You must guard your heart. You are going to see your ex-spouse do and say many foolish things. If you prepare your heart for this expectation, you will not be as shocked when it happens. This preemptive expectation will save you time in that you will be more poised to work on the problems rather than react to them.
If your ex-spouse is choosing to live selfishly, do not expect your ex-spouse to do things that are for God’s fame or your children’s best outcomes. Selfishness begets selfishness, and any person within the orbit of a selfish person will be affected by their self-interest. If you do not guard your heart, temptations will come.
All of these responses are tempting and within your reach, and all of them will backfire on you. If you choose these sinful reactions, you will be doing what your ex-spouse is doing: reaching for the natural and selfish response while resisting the hard thing. Carefully read this passage.
Humble yourselves, therefore, under the mighty hand of God so that at the proper time he may exalt you, casting all your anxieties on him, because he cares for you. Be sober-minded; be watchful.
Your adversary, the devil, prowls around like a roaring lion, seeking someone to devour. Resist him, firm in your faith, knowing that your brotherhood is experiencing the same kinds of suffering throughout the world.
And after you have suffered a little while, the God of all grace, who has called you to his eternal glory in Christ, will himself restore, confirm, strengthen, and establish you. To him be the dominion forever and ever. Amen (1 Peter 5:6-11).
Secondly, think of what it must have been like for Jesus when He lived in our world. He seemed to be working from a disadvantage. Even as Judas chose to play by a different set of rules, the Lord was not overcome or derailed by his actions (John 13:27). Jesus kept Himself fixed on the prize that was before Him (Hebrews 12:2).
Though He did waver in His faith (Luke 22:42), He quickly reoriented, knowing that no matter what happened to Him, His best course of action was to trust His Father. You must do this too. This worldview is not pie-in-the-sky faith that you plaster on a car’s bumper or cute clichés that you spoon-feed to untested and immature Christians.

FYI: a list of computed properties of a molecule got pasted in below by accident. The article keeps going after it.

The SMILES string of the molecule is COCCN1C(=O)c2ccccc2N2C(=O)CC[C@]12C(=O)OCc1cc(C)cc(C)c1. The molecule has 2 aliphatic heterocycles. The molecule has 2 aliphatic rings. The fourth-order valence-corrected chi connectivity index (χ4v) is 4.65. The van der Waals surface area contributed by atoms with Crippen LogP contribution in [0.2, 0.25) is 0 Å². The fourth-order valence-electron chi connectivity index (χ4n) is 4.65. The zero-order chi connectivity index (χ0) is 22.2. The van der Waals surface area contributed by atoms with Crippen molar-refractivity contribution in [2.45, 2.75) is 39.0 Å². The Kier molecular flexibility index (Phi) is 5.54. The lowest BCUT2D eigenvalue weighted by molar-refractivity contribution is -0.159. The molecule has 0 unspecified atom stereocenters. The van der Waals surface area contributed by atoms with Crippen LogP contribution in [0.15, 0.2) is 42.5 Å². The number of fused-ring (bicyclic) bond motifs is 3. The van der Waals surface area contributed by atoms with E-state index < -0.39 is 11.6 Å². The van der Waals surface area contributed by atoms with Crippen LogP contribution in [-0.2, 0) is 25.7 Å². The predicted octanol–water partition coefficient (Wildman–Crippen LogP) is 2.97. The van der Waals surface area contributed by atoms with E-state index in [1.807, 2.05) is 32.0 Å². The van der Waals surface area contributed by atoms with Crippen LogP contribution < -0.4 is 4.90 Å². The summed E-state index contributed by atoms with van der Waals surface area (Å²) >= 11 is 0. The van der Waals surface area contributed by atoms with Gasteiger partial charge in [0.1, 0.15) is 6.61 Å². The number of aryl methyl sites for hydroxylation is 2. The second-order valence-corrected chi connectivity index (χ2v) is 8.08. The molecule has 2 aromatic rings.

This perspective is a “warfare doctrine” that will stretch every fabric of your being. The temptation will be to walk away from the Lord (John 6:66) because His way may seem foolish (1 Corinthians 1:25) in the moment of your most acute disappointment. You will want to fight fire with fire (Matthew 5:38).
Responding in a similar immature way as your ex-spouse will seem wise at the moment. It will probably feel good to give your ex-spouse a piece of your mind. Do not do this, but let this passage rule your heart. Carefully read, reflect, and pray as you ponder these sobering words.
For this is a gracious thing, when, mindful of God, one endures sorrows while suffering unjustly. For what credit is it if, when you sin and are beaten for it, you endure? But if when you do good and suffer for it you endure, this is a gracious thing in the sight of God.
For to this you have been called, because Christ also suffered for you, leaving you an example, so that you might follow in his steps. He committed no sin, neither was deceit found in his mouth. When he was reviled, he did not revile in return; when he suffered, he did not threaten, but continued entrusting himself to him who judges justly.
He himself bore our sins in his body on the tree, that we might die to sin and live to righteousness. By his wounds you have been healed. For you were straying like sheep, but have now returned to the Shepherd and Overseer of your souls (1 Peter 2:19-25).
Thirdly, you will not have to guard your heart or trust the Lord one time only. You must protect your heart and trust the Lord repeatedly—every day and without warning. Guarding your heart and believing the Lord must be a way of life. If ever walking in the Spirit meant keeping in step with the Spirit, moment by moment, living out a divorce daily is one of those times.
Your ex-spouse will never do disappointing things at the right time. Your ex-spouse will not cooperate with your life. It is like living under a dark cloud of “expected disappointments.” I am not suggesting for you to become cynical, though this will be a temptation.